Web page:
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  1. Pandemic influenza preparedness: an ethical framework to guide decision-making. [REVIEW]Alison Thompson, Karen Faith, Jennifer Gibson & Ross Upshur - 2006 - BMC Medical Ethics 7 (1):1-11.
    Background Planning for the next pandemic influenza outbreak is underway in hospitals across the world. The global SARS experience has taught us that ethical frameworks to guide decision-making may help to reduce collateral damage and increase trust and solidarity within and between health care organisations. Good pandemic planning requires reflection on values because science alone cannot tell us how to prepare for a public health crisis. Discussion In this paper, we present an ethical framework for pandemic influenza planning. The ethical (...)
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  • On pandemics and the duty to care: whose duty? who cares? [REVIEW]Carly Ruderman, C. Tracy, Cécile Bensimon, Mark Bernstein, Laura Hawryluck, Randi Zlotnik Shaul & Ross Upshur - 2006 - BMC Medical Ethics 7 (1):1-6.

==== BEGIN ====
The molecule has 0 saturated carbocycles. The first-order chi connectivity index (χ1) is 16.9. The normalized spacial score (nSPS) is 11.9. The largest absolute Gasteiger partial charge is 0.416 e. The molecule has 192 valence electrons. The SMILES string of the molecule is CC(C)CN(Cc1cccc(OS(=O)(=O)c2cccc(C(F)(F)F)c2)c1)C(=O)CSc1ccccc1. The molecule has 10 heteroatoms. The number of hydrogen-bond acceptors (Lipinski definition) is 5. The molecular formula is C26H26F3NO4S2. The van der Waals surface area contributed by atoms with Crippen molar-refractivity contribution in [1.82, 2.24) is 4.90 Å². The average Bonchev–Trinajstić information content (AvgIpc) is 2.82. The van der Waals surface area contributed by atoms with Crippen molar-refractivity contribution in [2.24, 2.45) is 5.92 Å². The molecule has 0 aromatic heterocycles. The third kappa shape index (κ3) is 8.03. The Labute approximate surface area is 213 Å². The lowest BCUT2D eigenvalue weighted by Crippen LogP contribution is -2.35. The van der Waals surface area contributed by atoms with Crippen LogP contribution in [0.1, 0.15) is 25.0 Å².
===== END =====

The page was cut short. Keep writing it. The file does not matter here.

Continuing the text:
Background As a number of commentators have noted, SARS exposed the vulnerabilities of our health care systems and governance structures. Health care professionals (HCPs) and hospital systems that bore the brunt of the SARS outbreak continue to struggle with the aftermath of the crisis. Indeed, HCPs – both in clinical care and in public health – were severely tested by SARS. Unprecedented demands were placed on their skills and expertise, and their personal commitment to their profession was severely tried. Many (...)
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  • On pandemics and the duty to care: whose duty? who cares?Carly Ruderman, C. Shawn Tracy, Cécile M. Bensimon, Mark Bernstein, Laura Hawryluck, Randi Z. Shaul & Ross E. G. Upshur - 2006 - BMC Medical Ethics 7 (1):5.
    BackgroundAs a number of commentators have noted, SARS exposed the vulnerabilities of our health care systems and governance structures. Health care professionals (HCPs) and hospital systems that bore the brunt of the SARS outbreak continue to struggle with the aftermath of the crisis. Indeed, HCPs – both in clinical care and in public health – were severely tested by SARS. Unprecedented demands were placed on their skills and expertise, and their personal commitment to their profession was severely tried. Many were (...)